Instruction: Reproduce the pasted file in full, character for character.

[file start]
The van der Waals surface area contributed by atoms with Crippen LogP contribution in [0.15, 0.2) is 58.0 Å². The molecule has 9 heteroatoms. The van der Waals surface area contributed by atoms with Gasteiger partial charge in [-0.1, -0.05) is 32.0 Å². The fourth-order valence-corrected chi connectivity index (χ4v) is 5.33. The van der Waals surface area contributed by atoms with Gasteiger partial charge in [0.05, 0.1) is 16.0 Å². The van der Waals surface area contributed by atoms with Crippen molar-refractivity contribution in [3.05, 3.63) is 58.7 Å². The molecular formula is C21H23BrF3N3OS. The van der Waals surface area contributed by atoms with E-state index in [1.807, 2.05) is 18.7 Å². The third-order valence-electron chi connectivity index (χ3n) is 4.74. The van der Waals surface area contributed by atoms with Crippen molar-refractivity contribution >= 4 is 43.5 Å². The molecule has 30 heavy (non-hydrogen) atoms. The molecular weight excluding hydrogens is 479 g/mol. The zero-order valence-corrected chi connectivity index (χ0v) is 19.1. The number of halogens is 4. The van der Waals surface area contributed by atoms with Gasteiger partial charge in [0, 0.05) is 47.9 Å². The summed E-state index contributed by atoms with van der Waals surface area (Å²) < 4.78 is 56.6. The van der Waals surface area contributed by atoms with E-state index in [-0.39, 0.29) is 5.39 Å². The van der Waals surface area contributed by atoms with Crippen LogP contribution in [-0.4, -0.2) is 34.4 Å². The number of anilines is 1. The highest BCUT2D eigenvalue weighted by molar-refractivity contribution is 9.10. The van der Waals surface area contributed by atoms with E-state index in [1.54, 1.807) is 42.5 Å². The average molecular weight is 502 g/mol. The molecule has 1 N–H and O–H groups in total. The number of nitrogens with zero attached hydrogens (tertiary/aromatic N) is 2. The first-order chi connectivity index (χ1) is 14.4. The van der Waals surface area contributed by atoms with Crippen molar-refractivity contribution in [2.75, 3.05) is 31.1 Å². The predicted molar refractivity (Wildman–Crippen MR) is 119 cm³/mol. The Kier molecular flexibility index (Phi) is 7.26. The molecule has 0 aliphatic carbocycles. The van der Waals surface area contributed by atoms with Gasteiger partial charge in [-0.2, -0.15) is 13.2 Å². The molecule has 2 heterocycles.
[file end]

The van der Waals surface area contributed by atoms with Crippen LogP contribution in [0.15, 0.2) is 58.0 Å². The molecule has 9 heteroatoms. The van der Waals surface area contributed by atoms with Gasteiger partial charge in [-0.1, -0.05) is 32.0 Å². The fourth-order valence-corrected chi connectivity index (χ4v) is 5.33. The van der Waals surface area contributed by atoms with Gasteiger partial charge in [0.05, 0.1) is 16.0 Å². The van der Waals surface area contributed by atoms with Crippen molar-refractivity contribution in [3.05, 3.63) is 58.7 Å². The molecular formula is C21H23BrF3N3OS. The van der Waals surface area contributed by atoms with E-state index in [1.807, 2.05) is 18.7 Å². The third-order valence-electron chi connectivity index (χ3n) is 4.74. The van der Waals surface area contributed by atoms with Crippen molar-refractivity contribution >= 4 is 43.5 Å². The molecule has 30 heavy (non-hydrogen) atoms. The molecular weight excluding hydrogens is 479 g/mol. The zero-order valence-corrected chi connectivity index (χ0v) is 19.1. The number of halogens is 4. The van der Waals surface area contributed by atoms with Gasteiger partial charge in [0, 0.05) is 47.9 Å². The summed E-state index contributed by atoms with van der Waals surface area (Å²) < 4.78 is 56.6. The van der Waals surface area contributed by atoms with E-state index in [-0.39, 0.29) is 5.39 Å². The van der Waals surface area contributed by atoms with Crippen LogP contribution in [-0.4, -0.2) is 34.4 Å². The number of anilines is 1. The highest BCUT2D eigenvalue weighted by molar-refractivity contribution is 9.10. The van der Waals surface area contributed by atoms with E-state index in [1.54, 1.807) is 42.5 Å². The average molecular weight is 502 g/mol. The molecule has 1 N–H and O–H groups in total. The number of nitrogens with zero attached hydrogens (tertiary/aromatic N) is 2. The first-order chi connectivity index (χ1) is 14.4. The van der Waals surface area contributed by atoms with Crippen molar-refractivity contribution in [2.75, 3.05) is 31.1 Å². The predicted molar refractivity (Wildman–Crippen MR) is 119 cm³/mol. The Kier molecular flexibility index (Phi) is 7.26. The molecule has 0 aliphatic carbocycles. The van der Waals surface area contributed by atoms with Gasteiger partial charge in [-0.2, -0.15) is 13.2 Å². The molecule has 2 heterocycles.